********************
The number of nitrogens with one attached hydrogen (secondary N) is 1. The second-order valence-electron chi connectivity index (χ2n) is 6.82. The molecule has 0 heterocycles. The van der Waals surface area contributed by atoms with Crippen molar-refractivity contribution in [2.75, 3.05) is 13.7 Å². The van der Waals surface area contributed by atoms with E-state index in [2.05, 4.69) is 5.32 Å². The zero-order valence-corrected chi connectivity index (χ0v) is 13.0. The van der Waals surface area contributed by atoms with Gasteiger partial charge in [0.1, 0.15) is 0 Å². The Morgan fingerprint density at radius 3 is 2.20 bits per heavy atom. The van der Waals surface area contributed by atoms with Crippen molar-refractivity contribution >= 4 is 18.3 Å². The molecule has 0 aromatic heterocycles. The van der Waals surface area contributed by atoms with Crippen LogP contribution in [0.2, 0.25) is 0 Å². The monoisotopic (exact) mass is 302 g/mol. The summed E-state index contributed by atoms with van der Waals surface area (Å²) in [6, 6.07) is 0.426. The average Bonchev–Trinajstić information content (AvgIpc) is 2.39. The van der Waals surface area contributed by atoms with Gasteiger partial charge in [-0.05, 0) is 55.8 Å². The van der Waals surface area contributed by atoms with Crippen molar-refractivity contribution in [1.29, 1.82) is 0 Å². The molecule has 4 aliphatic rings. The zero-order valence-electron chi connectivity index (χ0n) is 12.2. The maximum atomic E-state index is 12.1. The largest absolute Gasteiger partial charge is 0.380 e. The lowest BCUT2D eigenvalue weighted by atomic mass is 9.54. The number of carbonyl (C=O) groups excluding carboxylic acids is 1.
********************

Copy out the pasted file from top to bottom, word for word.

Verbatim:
The number of nitrogens with one attached hydrogen (secondary N) is 1. The second-order valence-electron chi connectivity index (χ2n) is 6.82. The molecule has 0 heterocycles. The van der Waals surface area contributed by atoms with Crippen molar-refractivity contribution in [2.75, 3.05) is 13.7 Å². The van der Waals surface area contributed by atoms with E-state index in [2.05, 4.69) is 5.32 Å². The zero-order valence-corrected chi connectivity index (χ0v) is 13.0. The van der Waals surface area contributed by atoms with Gasteiger partial charge in [0.1, 0.15) is 0 Å². The Morgan fingerprint density at radius 3 is 2.20 bits per heavy atom. The van der Waals surface area contributed by atoms with Crippen molar-refractivity contribution >= 4 is 18.3 Å². The molecule has 0 aromatic heterocycles. The van der Waals surface area contributed by atoms with Crippen LogP contribution in [0.2, 0.25) is 0 Å². The monoisotopic (exact) mass is 302 g/mol. The summed E-state index contributed by atoms with van der Waals surface area (Å²) in [6, 6.07) is 0.426. The average Bonchev–Trinajstić information content (AvgIpc) is 2.39. The van der Waals surface area contributed by atoms with Gasteiger partial charge in [-0.05, 0) is 55.8 Å². The van der Waals surface area contributed by atoms with Crippen molar-refractivity contribution in [1.29, 1.82) is 0 Å². The molecule has 4 aliphatic rings. The zero-order valence-electron chi connectivity index (χ0n) is 12.2. The maximum atomic E-state index is 12.1. The largest absolute Gasteiger partial charge is 0.380 e. The lowest BCUT2D eigenvalue weighted by atomic mass is 9.54. The number of carbonyl (C=O) groups excluding carboxylic acids is 1.